On our recent trip to Europe, we had a hard time getting the kids to smile for pictures. Most of our pictures of Nora ended up looking something like this (actually this one’s a self portrait, but you get the idea):
Here her expression is basically neutral, and if it wasn’t such a dramatic shot, it would be a bit boring.
When we could get her to smile, often the smile was inauthentic — posed, or even sarcastic, like in this shot:
Here she’s expressing mock excitement over her parents’ excitement about the figure depicted in the statue: Leonardo Fibonacci, the great mathematician (click on the photo for a closer view).
Authentic smiles generally came at inopportune moments for photography, such as this one:
Why couldn’t Nora have smiled like this in front of the Parthenon and saved her inauthentic smile for laughing at the irony of being served water in a vodka glass?
The primary feature of a genuine smile was identified by Duchenne de Boulogne in 1862: “crow’s feet,” or wrinkles in the outside corner of the eyes (click on the picture above to see them on Nora). Subsequent research has found that people readily differentiate between real and posed smiles, and like the people in pictures better when they’re sporting a real smile. Other research has found that people respond more positively to advertisements when the models in the ad are smiling — but until now no study has examined the difference between real and posed smiles in models.
Victoria Peace, Lynden Miles, and Lucy Johnston filled that gap by asking female volunteers to rate T-shirts modeled by women with different facial expressions. The t-shirts were actually identical except for a color manipulation in Photoshop, and the different facial expressions were made separately by pulling from a database of emotional expressions. The same model was either smiling genuinely, smiling artificially, or showing a neutral expression. Thanks to some nifty Photoshop work, viewers saw her wearing each shirt, and with each facial expression. After each photo, they indicated whether they liked the shirt. Here are the results:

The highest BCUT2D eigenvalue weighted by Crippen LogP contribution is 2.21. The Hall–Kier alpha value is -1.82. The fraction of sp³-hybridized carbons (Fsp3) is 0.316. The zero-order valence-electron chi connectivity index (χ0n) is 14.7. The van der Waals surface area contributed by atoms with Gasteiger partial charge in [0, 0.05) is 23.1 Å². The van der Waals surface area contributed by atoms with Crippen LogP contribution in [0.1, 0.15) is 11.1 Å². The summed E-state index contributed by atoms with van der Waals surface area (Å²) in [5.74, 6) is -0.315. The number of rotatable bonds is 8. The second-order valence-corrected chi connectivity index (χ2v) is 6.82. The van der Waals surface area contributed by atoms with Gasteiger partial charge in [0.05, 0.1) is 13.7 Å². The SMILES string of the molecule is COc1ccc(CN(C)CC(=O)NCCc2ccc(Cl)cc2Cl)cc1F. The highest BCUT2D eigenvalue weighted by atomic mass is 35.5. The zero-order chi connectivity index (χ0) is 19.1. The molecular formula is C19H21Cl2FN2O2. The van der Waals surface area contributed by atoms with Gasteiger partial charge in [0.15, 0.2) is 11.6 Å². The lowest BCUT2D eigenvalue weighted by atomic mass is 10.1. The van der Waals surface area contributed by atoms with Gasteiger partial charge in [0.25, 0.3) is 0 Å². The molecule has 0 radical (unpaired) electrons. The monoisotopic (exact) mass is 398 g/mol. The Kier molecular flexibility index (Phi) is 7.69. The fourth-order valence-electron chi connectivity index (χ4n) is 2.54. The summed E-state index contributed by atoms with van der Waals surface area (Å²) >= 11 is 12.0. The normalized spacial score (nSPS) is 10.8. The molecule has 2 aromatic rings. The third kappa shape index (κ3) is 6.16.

Significantly more viewers preferred the shirts when they were attached to the authentically smiling face than either the posed smile or the neutral face. In fact, there was no difference in responses to a posed smile or a neutral face.
Next Peace’s team decided to see how quickly the effect occurred. In a new experiment they flashed each picture for just 150 milliseconds, then asked whether viewers liked each shirt. While some shirts were preferred over others, there was no effect of facial expression. So while facial expression has an impact on preferences, it takes at least 150 milliseconds for that impact to be observed.
But if facial expression can’t affect preferences quickly, perhaps it’s not a lingering effect. Maybe if we’re distracted by another task, the authenticity of the smile won’t matter. In a third experiment, the team told viewers they simply needed to identify the color of each T-shirt as quickly as possible. This time there were just three shirts, and each viewer saw only one facial expression with each shirt. As soon as the color was identified, the picture disappeared. At the end of the test, viewers were asked to say which shirt they preferred. Even though the facial expressions were evenly distributed among all three shirts, significantly more viewers preferred the shirt worn by the genuinely smiling model compared to the neutral or posed smile.
So even when distracted by another task, we still prefer items paired with a genuine smile compared to posed smiles.
And that gets me thinking…. You know what I’d like right now? A nice, cold glass of vodka! (It’s 5 o’clock somewhere, right?)
Peace, V., Miles, L., & Johnston, L. (2006). It doesn’t matter what you wear: The impact of posed and genuine expressions of happiness on product evaluation. Social Cognition, 24(2), 137-168.